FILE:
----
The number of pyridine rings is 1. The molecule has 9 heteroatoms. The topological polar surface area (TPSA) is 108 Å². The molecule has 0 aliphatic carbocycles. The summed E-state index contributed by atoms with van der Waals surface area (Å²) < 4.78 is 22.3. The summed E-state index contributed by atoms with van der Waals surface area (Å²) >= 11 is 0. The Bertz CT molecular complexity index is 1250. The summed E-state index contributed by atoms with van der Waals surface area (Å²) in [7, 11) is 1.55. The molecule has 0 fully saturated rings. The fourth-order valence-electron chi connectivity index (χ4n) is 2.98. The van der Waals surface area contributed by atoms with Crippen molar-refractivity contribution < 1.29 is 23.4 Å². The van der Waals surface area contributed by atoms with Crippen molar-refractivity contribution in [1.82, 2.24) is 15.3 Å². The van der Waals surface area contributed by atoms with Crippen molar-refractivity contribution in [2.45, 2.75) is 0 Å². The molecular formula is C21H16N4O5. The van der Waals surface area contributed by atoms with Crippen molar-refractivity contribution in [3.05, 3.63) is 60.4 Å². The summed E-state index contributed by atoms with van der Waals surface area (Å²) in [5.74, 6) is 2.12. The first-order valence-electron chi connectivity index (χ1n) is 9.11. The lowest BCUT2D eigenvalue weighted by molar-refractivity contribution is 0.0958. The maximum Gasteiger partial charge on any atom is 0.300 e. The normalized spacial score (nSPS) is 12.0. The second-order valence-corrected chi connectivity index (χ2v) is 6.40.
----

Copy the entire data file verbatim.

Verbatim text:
The number of pyridine rings is 1. The molecule has 9 heteroatoms. The topological polar surface area (TPSA) is 108 Å². The molecule has 0 aliphatic carbocycles. The summed E-state index contributed by atoms with van der Waals surface area (Å²) < 4.78 is 22.3. The summed E-state index contributed by atoms with van der Waals surface area (Å²) >= 11 is 0. The Bertz CT molecular complexity index is 1250. The summed E-state index contributed by atoms with van der Waals surface area (Å²) in [7, 11) is 1.55. The molecule has 0 fully saturated rings. The fourth-order valence-electron chi connectivity index (χ4n) is 2.98. The van der Waals surface area contributed by atoms with Crippen molar-refractivity contribution < 1.29 is 23.4 Å². The van der Waals surface area contributed by atoms with Crippen molar-refractivity contribution in [1.82, 2.24) is 15.3 Å². The van der Waals surface area contributed by atoms with Crippen molar-refractivity contribution in [2.45, 2.75) is 0 Å². The molecular formula is C21H16N4O5. The van der Waals surface area contributed by atoms with Crippen molar-refractivity contribution in [3.05, 3.63) is 60.4 Å². The summed E-state index contributed by atoms with van der Waals surface area (Å²) in [5.74, 6) is 2.12. The first-order valence-electron chi connectivity index (χ1n) is 9.11. The lowest BCUT2D eigenvalue weighted by molar-refractivity contribution is 0.0958. The maximum Gasteiger partial charge on any atom is 0.300 e. The normalized spacial score (nSPS) is 12.0. The second-order valence-corrected chi connectivity index (χ2v) is 6.40.